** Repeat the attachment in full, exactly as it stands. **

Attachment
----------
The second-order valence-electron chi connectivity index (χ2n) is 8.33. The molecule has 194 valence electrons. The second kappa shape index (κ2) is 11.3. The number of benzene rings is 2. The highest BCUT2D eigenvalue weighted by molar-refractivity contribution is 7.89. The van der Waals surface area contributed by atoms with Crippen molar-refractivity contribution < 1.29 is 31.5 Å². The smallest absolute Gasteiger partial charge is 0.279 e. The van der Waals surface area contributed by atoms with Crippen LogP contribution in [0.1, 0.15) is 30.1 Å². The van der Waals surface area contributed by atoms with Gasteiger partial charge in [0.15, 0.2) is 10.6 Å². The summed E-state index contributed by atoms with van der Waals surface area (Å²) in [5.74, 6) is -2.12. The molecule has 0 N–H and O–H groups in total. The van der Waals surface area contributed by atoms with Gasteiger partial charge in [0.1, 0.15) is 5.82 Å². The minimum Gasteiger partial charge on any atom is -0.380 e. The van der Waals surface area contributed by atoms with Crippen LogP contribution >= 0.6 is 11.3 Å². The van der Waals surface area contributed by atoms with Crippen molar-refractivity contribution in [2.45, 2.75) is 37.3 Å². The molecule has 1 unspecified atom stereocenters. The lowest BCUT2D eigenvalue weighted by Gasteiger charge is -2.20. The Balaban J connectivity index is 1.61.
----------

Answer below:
The second-order valence-electron chi connectivity index (χ2n) is 8.33. The molecule has 194 valence electrons. The second kappa shape index (κ2) is 11.3. The number of benzene rings is 2. The highest BCUT2D eigenvalue weighted by molar-refractivity contribution is 7.89. The van der Waals surface area contributed by atoms with Crippen molar-refractivity contribution < 1.29 is 31.5 Å². The smallest absolute Gasteiger partial charge is 0.279 e. The van der Waals surface area contributed by atoms with Crippen LogP contribution in [0.1, 0.15) is 30.1 Å². The van der Waals surface area contributed by atoms with Gasteiger partial charge in [0.15, 0.2) is 10.6 Å². The summed E-state index contributed by atoms with van der Waals surface area (Å²) in [5.74, 6) is -2.12. The molecule has 0 N–H and O–H groups in total. The van der Waals surface area contributed by atoms with Gasteiger partial charge in [0.1, 0.15) is 5.82 Å². The minimum Gasteiger partial charge on any atom is -0.380 e. The van der Waals surface area contributed by atoms with Crippen LogP contribution >= 0.6 is 11.3 Å². The van der Waals surface area contributed by atoms with Crippen molar-refractivity contribution in [2.45, 2.75) is 37.3 Å². The molecule has 1 unspecified atom stereocenters. The lowest BCUT2D eigenvalue weighted by Gasteiger charge is -2.20. The Balaban J connectivity index is 1.61.